All is not well in the Arkwright family. In 1962, recently divorced Althea has moved with her three children—Lars, Nell and Lottie—from Chicago to London, the first stop on a pilgrimage to Israel. Unemployed and plagued by unpredictable moods, Althea is more focused on composing a narrative poem about the life of St. Paul than caring for her children. But she’s also committed to nurturing their creative spirits, including dedicating some of the family’s limited funds to pay for 9-year-old Lottie’s piano lessons with Master Rory, a talented 24-year-old concert pianist. Lottie is a gifted musician, but Rory’s interest in her goes beyond teaching her scales. He abuses her sexually, exploiting her mother’s trust in him and manipulating Lottie so that she says nothing of his crimes. As Althea’s condition deteriorates, Rory insinuates himself into the family, buying them food and inviting them to his country estate. But when Rory moves to assume guardianship of the Arkwright children, Lottie takes matters into her own hands. In her latest novel, Gates (Praying for Rain, 2014) offers a glimpse into the psyche of an abused child, from her feelings of shame and fear to her affection for her abuser and desire to please him. As a result, Lottie is by turns heartbreaking and charming. She’s still young enough to trust in her mother’s addled fantasies of speaking to God but old enough to suspect that there is something seriously wrong with her family, and especially with Rory’s unhealthy fixation on her. Gates also skillfully shows how abuse can go unnoticed, even by those closest to the victim, as Lottie’s family sees Rory as a savior, not a deviant. Midcentury London comes to life through period details (Beatles songs on the radio, Little Noddy on the “telly”) as well as Lottie’s sometimes-incongruous cockney accent. Even characters who behave badly are sympathetic at times, including Althea and even Rory, particularly when his own history of abuse is revealed. But the smart, funny and wounded Lottie remains the story’s heart and soul.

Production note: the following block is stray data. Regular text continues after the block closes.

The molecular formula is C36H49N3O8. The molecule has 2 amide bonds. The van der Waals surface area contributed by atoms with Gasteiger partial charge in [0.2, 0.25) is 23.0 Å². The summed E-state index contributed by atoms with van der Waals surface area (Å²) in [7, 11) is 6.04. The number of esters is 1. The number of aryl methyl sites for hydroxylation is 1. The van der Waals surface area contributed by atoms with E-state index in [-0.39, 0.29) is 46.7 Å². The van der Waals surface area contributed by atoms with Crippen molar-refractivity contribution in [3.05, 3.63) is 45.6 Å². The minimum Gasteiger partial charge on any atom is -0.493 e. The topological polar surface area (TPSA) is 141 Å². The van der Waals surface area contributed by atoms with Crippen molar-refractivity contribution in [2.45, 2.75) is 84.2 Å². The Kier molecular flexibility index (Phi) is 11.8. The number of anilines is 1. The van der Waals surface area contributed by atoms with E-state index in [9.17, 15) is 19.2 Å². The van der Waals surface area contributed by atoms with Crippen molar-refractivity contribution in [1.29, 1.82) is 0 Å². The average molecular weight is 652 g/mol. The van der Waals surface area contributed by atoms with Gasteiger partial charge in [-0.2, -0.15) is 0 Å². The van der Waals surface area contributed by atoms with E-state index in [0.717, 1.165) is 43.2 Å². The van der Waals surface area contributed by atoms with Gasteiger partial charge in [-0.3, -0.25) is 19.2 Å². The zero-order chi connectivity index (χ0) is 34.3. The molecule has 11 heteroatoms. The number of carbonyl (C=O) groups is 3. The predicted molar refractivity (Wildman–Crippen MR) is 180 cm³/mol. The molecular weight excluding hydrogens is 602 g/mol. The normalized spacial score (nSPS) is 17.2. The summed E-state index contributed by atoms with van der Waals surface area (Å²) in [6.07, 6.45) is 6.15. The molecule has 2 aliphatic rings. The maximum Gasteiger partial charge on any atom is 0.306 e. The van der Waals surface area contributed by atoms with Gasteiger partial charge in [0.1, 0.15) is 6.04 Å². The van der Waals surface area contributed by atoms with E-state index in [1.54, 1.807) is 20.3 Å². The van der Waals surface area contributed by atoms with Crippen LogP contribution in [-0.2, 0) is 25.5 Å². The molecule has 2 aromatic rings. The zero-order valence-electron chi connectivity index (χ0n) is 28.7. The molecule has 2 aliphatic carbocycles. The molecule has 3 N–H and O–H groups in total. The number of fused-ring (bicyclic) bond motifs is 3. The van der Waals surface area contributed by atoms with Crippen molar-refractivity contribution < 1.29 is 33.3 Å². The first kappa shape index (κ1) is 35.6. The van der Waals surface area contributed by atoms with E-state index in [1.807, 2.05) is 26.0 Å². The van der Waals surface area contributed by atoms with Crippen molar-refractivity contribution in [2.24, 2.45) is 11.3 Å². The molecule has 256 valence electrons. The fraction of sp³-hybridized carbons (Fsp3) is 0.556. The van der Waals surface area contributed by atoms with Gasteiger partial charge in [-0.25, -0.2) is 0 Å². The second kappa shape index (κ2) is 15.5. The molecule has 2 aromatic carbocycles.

A troubling but perhaps necessary portrait of abuse handled with grace and sensitivity.